This book is a warm and thoughtful friend to have alongside as you design learning experiences. Brooke does an excellent and accessible job of introducing the 'understanding by design' principles, using his own context of biblical studies as the focus. Chock full of specific examples of rubrics, assignments, and key questions, this book also offers a friendly counterpoint to academes all-too-frequent dismissal of pedagogical reflection. The book includes not only typical classrooms, but also the challenges to be found when moving the process of teaching and learning into online or hybrid environments. The text offers numerous pragmatic ideas for engaging your students, whether you teach in an undergraduate or graduate, public university or seminary, setting.
-Mary E. Hess,
Don't worry if you are new to the notion of course design, backward design, or understanding by design. If you care about teaching and want to do more than just tweak your syllabi, this exciting volume is for you. Lester, Webster, and Jones offer practical advice on designing courses that reflect your true learning objectives. Intended specifically for biblical studies professors, Understanding Bible by Design far surpasses any one-size-fits-all workshop or professional development seminar on pedagogy. It provides clear, helpful, and user-friendly guidance on designing and implementing innovative teaching in diverse learning environments.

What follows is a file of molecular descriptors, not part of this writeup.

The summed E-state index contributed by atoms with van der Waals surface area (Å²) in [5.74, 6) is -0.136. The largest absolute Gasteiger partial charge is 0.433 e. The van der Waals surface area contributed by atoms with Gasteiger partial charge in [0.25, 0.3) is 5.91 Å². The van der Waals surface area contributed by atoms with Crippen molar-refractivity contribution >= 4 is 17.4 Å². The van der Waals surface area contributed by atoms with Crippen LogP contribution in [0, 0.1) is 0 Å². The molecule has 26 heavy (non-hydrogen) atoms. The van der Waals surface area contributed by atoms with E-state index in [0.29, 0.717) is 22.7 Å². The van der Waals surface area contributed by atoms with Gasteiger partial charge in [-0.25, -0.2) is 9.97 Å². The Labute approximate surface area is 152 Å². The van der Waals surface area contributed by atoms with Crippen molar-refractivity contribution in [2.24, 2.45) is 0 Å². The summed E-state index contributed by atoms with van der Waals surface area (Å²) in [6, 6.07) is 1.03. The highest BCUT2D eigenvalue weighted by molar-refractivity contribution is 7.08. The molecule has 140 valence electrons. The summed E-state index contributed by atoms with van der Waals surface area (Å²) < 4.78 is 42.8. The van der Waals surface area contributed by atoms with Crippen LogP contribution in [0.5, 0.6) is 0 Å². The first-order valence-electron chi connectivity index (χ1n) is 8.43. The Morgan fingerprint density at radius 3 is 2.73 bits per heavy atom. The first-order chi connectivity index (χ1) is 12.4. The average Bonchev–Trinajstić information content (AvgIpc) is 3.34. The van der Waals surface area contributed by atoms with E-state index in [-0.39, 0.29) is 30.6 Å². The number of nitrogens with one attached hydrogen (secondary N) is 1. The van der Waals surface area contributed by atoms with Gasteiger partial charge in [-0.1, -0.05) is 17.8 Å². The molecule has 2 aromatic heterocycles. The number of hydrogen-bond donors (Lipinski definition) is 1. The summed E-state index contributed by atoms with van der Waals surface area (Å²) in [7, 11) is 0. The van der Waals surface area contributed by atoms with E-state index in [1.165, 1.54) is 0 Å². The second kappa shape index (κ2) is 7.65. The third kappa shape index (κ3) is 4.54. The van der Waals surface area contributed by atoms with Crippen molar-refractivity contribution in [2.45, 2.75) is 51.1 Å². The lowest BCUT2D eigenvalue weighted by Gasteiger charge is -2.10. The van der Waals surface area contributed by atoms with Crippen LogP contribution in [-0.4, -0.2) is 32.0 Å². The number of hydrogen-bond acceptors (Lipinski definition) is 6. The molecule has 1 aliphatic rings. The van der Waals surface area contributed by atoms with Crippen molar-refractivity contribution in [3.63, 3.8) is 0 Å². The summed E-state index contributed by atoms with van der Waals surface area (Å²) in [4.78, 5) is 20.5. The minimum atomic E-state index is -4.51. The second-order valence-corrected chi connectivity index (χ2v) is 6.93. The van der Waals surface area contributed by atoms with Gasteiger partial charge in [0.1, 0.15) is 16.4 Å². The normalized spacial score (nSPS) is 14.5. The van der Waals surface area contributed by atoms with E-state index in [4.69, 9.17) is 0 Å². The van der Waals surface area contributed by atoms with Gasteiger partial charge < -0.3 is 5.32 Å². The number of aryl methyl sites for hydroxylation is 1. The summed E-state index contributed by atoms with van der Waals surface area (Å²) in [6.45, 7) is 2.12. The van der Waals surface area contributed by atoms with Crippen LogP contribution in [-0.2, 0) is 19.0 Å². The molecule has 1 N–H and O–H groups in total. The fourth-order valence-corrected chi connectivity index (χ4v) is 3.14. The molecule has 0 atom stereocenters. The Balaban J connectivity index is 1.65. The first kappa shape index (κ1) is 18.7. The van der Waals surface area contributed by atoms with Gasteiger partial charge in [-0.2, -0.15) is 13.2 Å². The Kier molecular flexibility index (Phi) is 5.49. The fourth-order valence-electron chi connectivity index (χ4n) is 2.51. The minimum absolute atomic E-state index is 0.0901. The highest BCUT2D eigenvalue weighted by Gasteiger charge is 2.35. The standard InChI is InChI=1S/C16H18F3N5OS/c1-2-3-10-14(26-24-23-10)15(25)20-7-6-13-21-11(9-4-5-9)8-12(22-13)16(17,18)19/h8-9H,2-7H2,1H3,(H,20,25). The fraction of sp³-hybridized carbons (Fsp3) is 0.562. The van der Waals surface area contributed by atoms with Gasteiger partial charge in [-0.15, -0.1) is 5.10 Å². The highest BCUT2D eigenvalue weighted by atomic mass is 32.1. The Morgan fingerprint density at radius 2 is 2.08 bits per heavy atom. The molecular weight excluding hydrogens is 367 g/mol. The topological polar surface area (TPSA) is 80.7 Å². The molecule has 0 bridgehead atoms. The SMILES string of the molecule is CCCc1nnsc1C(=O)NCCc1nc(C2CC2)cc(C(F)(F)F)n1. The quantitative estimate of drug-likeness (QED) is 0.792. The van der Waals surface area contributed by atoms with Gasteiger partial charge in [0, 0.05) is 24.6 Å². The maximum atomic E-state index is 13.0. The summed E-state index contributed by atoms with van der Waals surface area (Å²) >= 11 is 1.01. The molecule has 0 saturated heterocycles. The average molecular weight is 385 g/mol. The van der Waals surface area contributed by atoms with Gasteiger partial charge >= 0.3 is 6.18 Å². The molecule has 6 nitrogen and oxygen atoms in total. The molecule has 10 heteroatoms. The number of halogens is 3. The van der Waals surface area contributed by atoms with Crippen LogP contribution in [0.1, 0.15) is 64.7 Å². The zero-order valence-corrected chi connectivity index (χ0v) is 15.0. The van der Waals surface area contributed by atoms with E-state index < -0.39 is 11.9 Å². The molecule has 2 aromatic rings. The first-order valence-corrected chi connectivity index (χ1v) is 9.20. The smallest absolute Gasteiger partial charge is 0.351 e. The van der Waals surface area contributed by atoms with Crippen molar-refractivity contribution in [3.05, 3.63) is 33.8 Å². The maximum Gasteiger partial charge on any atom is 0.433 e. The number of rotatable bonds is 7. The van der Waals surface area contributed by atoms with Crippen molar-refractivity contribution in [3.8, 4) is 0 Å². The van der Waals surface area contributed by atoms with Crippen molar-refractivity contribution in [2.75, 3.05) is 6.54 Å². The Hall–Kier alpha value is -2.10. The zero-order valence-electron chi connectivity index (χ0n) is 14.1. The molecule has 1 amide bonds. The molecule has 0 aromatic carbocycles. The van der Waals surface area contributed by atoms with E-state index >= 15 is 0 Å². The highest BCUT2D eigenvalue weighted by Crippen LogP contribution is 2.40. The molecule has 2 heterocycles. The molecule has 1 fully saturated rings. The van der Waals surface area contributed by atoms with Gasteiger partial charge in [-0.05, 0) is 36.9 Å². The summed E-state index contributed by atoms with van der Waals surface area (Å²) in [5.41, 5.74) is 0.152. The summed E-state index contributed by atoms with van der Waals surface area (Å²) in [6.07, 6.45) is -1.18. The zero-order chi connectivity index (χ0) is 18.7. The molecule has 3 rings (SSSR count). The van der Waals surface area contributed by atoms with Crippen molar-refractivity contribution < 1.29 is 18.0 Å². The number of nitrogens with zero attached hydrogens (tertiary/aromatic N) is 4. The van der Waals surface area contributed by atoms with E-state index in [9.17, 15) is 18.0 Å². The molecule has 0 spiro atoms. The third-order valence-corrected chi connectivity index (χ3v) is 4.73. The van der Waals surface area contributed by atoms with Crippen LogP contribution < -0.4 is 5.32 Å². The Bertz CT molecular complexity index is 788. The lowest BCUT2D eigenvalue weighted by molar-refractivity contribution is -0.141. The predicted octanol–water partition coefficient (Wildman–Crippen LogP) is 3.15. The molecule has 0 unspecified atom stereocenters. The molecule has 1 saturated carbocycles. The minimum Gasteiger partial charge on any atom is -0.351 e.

Howard University School of Divinity
This book is a must-buy for the Wabash Center's library. Its not a tips and tricks book. Instead, its an entire approach to course design and assessment in quick accessible prose. The opening chapter provides a concise overview of Wiggins and McTighe's Understanding by Design. Subsequent chapters illustrate this method at work through hands-on examples from the design of a real-life biblical studies course. This process is then repeated for an online course, a college level liberal arts course, and for courses outside of biblical studies. The book walks us through the essential questions to ask when designing a course. What is most important for students to learn? What student performance would provide evidence of this learning? And what activities or assignments would help students develop these skills? Its easy! And a pleasure to read.
Wabash Center for Teaching and Learning in Theology and Religion
Lester and his colleagues explain in clear, engaging terms why professors of biblical studies should invest the time to explore backward course design. Using detailed examples grounded in their own teaching practice, they invite careful attention to focusing on what really matters to enhance student learning. With their fingers on the pulse of contemporary teaching challenges such as multiple time formats and new environments for course delivery, they serve as creative collaborators and guides for both novice and veteran teachers in the field.
Iliff School of Theology